Funeral of Russian opposition leader Alexei Navalny to be held on Friday, his spokesperson says

His funeral will be held at a church in Moscow's southeast Maryino district on Friday afternoon, Kira Yarmysh said Wednesday. The burial is to be at a nearby cemetery.
Flowers and candles are laid around a photo of Russian opposition leader Alexei Navalny during a rally to commemorate him, at Rome's Piazza del Campidoglio city council square, Monday, Feb. 19, 2024
Flowers and candles are laid around a photo of Russian opposition leader Alexei Navalny during a rally to commemorate him, at Rome's Piazza del Campidoglio city council square, Monday, Feb. 19, 2024Photo | AP

The funeral of Russian opposition leader Alexei Navalny, who died earlier this month in a remote Arctic penal colony, will take place on Friday in Moscow after several locations declined to host the service, his spokesperson said.

His funeral will be held at a church in Moscow's southeast Maryino district on Friday afternoon, Kira Yarmysh said Wednesday. The burial is to be at a nearby cemetery.

Navalny died in mid-February in one of Russia's harshest penal facilities. Russian authorities said the cause of his death at age 47 is still unknown, and the results of any investigation are likely to be questioned abroad. Many Western leaders have already said they hold Russian President Vladimir Putin responsible for his death.

Yarmysh spoke of the difficulties his team encountered in trying to find a site for a "farewell event" for Navalny.

Writing on X, formerly known as Twitter, she said most venues said they were fully booked, with some "refusing when we mention the surname 'Navalny," and one disclosing that "funeral agencies were forbidden to work with us."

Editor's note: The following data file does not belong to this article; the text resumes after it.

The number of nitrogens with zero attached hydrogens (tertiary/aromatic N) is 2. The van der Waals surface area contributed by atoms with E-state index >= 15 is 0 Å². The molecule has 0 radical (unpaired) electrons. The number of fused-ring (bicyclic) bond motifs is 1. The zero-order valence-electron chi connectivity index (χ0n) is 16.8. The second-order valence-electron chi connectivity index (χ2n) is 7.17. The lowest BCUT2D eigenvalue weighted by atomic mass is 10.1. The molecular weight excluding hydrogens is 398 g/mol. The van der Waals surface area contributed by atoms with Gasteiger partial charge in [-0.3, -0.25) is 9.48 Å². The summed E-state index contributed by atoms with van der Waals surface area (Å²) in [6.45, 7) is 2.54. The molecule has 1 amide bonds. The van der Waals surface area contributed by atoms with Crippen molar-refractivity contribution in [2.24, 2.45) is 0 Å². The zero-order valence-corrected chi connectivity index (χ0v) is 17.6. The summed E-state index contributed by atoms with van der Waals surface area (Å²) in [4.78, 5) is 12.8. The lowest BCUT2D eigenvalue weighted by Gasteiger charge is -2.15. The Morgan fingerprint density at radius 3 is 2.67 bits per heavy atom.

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Ivan Zhdanov, the director of Navalny's Anti-Corruption Foundation, said the funeral was initially planned for Thursday—the day of Putin's annual address to Russia's Federal Assembly—but no venue would agree to hold it then.

"The real reason is clear. The Kremlin understands that nobody will need Putin and his message on the day we say farewell to Alexei," Zhdanov wrote on Telegram.

Shortly after the announcement of the funeral plans, Navalny's widow, Yulia Navalnaya, addressed European lawmakers in Strasbourg.

Speaking at the European Parliament, she confirmed that her husband would be buried on Friday and expressed fears that the police might interfere.

"I'm not sure yet whether it will be peaceful or whether police will arrest those who have come to say goodbye to my husband," she said.

At some points, appearing tearful amid applause from lawmakers but largely resolute, Navalnaya said her husband's death "showed everyone that Putin is capable of anything and that you cannot negotiate with him."

She appealed to the European Parliament to be "innovative" in its approach to the Russian president and those close to him.

"You cannot hurt Putin with another resolution or another set of sanctions," she said, urging lawmakers instead to "apply the methods of fighting organised crime, not political competition."

She asked the parliament to investigate "financial machinations" and "mafia associates" in their countries and "discreet lawyers and financiers who are helping Putin and his friends to hide money."

In introducing Navalnaya, the president of the European Parliament, Roberta Metsola, paid tribute to Navalny.

"For many in Russia and outside, he represented hope. Hope in better days. Hope in a free Russia. Hope in the future," she said.

Navalnaya and Navalny were married for more than 20 years, and she was by his side as he helped lead the biggest protests in Russia since the collapse of the Soviet Union.

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